Societies Tackle Human Challenges of Automation
A joint webinar conducted by the Human Factors and Ergonomics Society and the Society of Petroleum Engineers addressed the role of human factors in automation in the oil and gas industry.
Following a recent signed letter of cooperation between the two groups, the Human Factors and Ergonomics Society (HFES) and the Society of Petroleum Engineers (SPE) came together to address the human side of automation. While automation is spreading in the oil and gas industry, humans are not out of the loop—not by a long shot. And they won’t be any time soon, or ever.
But humans are tricky, and the human part of automation creates some challenges.
Marcin Nazaruk, former chairperson of SPE’s Human Factors Technical Section; Shashi Talya, Halliburton’s global production manager for drilling automation; and Mica Endsley, president of SA Technologies and former chief scientist for the US Air Force, laid out the challenges in a webinar with moderators Camille Peres, an associate professor at Texas A&M University, and Julie Gilpin-McMinn, a technical fellow in human factors/ergonomics at Spirit Aerosystems.
Looking primarily at drilling—although the challenges can apply to all automation—Talya presented three key challenges he sees when implementing automation with drilling.
The first is the connection between the human and the automation on site. Driller’s cabins can be “pretty crowded real estate,” Talya said. There’s not a lot of room to add more sources of information. “You can’t keep adding more and more information in that limited space. There needs to be some way to consolidate and concisely show the information that the driller is interested in or wants to know in terms of what’s happening on the rig floor.”
Remote operation appears to be an attractive solution, but that creates a challenge of its own.
“One of the drivers for drilling automation is to enable us to do remote execution,” Talya said, “to get to a point where, eventually, we would have people in remote centers that are able to autonomously, automatically access or view what’s happening on the rig floor.”
That’s all fine and good, but “imagine having a similar setup in a remote center but now you’re trying to do the same work across multiple rigs,” Talya said. “So your challenge suddenly multiplies. If you maintain the same status quo in terms of type of information that’s being displayed, the type of interaction a human has with the automation system, then you’re suddenly overloading the human or the operator with a lot of information that they now have on top of what they’ve already been doing before.”
Yes, the driller is still drilling, even with automation.
“The human is still responsible for some of the manual tasks in addition to interfacing with the automation system and trying to figure out when he or she needs to step in when the automation system asks for help,” Talya said. “So, in a sense, you’re kind of in a hybrid mode where the human is not only doing their manual tasks that they’ve always been doing but they’re also looking at ‘how do I interface with this automation system and be able to recognize what’s going on and take action as needed?’ ”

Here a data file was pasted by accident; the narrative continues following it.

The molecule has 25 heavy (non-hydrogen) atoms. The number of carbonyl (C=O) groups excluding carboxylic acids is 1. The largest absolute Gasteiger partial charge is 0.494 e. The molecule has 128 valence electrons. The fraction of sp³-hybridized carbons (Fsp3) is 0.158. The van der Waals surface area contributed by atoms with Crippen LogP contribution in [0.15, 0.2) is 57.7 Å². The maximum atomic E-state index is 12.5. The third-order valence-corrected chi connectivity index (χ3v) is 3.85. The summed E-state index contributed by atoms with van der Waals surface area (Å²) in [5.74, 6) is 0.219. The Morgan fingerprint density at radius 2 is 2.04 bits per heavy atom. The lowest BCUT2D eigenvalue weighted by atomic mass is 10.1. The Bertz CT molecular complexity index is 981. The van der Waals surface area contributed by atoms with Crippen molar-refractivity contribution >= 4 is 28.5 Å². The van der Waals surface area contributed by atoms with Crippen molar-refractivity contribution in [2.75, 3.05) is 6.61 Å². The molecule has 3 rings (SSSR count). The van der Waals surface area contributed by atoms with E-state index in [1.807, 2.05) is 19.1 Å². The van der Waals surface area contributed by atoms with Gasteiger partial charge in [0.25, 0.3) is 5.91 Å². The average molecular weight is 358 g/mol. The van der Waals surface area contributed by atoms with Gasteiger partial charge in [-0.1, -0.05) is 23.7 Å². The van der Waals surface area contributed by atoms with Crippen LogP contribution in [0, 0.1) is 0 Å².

Therein lies Talya’s third challenge: training. “In addition to the whole drilling process, you now need training and competency in the automation system itself to the extent that you have a pretty reasonable or good understanding of what the automation system is doing in the background while you’re trying to monitor the overall process that’s happening,” he said.
“Systems are never fully autonomous,” added Endsley. “People need to be able to interact with them and oversee their performance. Just like no man is an island, no autonomy is an island.”
Perhaps technology can solve this problem, too. “I know there’s a big trend now that, ‘Oh, AI [artificial intelligence] is going to solve all these problems,’ ” Endsley said. “The reality is it doesn’t. Even with AI, it still only does some things to a certain degree. We still need people to be part of that loop.”
The consistent need for humans to be engaged with the automation means that, counterintuitively, increasing automation increases the human factors challenges. This is what Endsley calls the automation conundrum: “The more automation is added to a system, and the more reliable and robust that automation, the less likely that human operators overseeing the automation will be aware of the critical information and able to take over manual control when needed.”
Increasing the reliability of automated systems helps, Endsley said, but that affects how operators allocate their attention and engagement. A more reliable system means operators put their attention on other aspects of the job and can miss critical information. This challenge, Endsley said, “is not something we can just engineer our way out of. We can’t just piecemeal it and snap in pieces of automation.”
The automation systems have built-in challenges, too. Having the right data at the right time is critical. “No matter how good your software is, it’ll go wrong if the data is not being correctly picked up by the sensors,” she said.
Endsley suggests a holistic approach to the problems, which she has presented in her 2017 paper “From Here to Autonomy: Lessons Learned From Human/Automation Research.”
“What we really have to do is look at the integrated whole and look at the job they’re doing where automation is a part of that with all of the information, all the systems that they’re managing, and say, ‘How do we approach this holistically so that the entire system makes sense?’
“We can do a lot to improve human performance with automation if we make it much more transparent about not only what it’s doing now but what it’s capable of doing and what it’s going to be able to do in the near future.”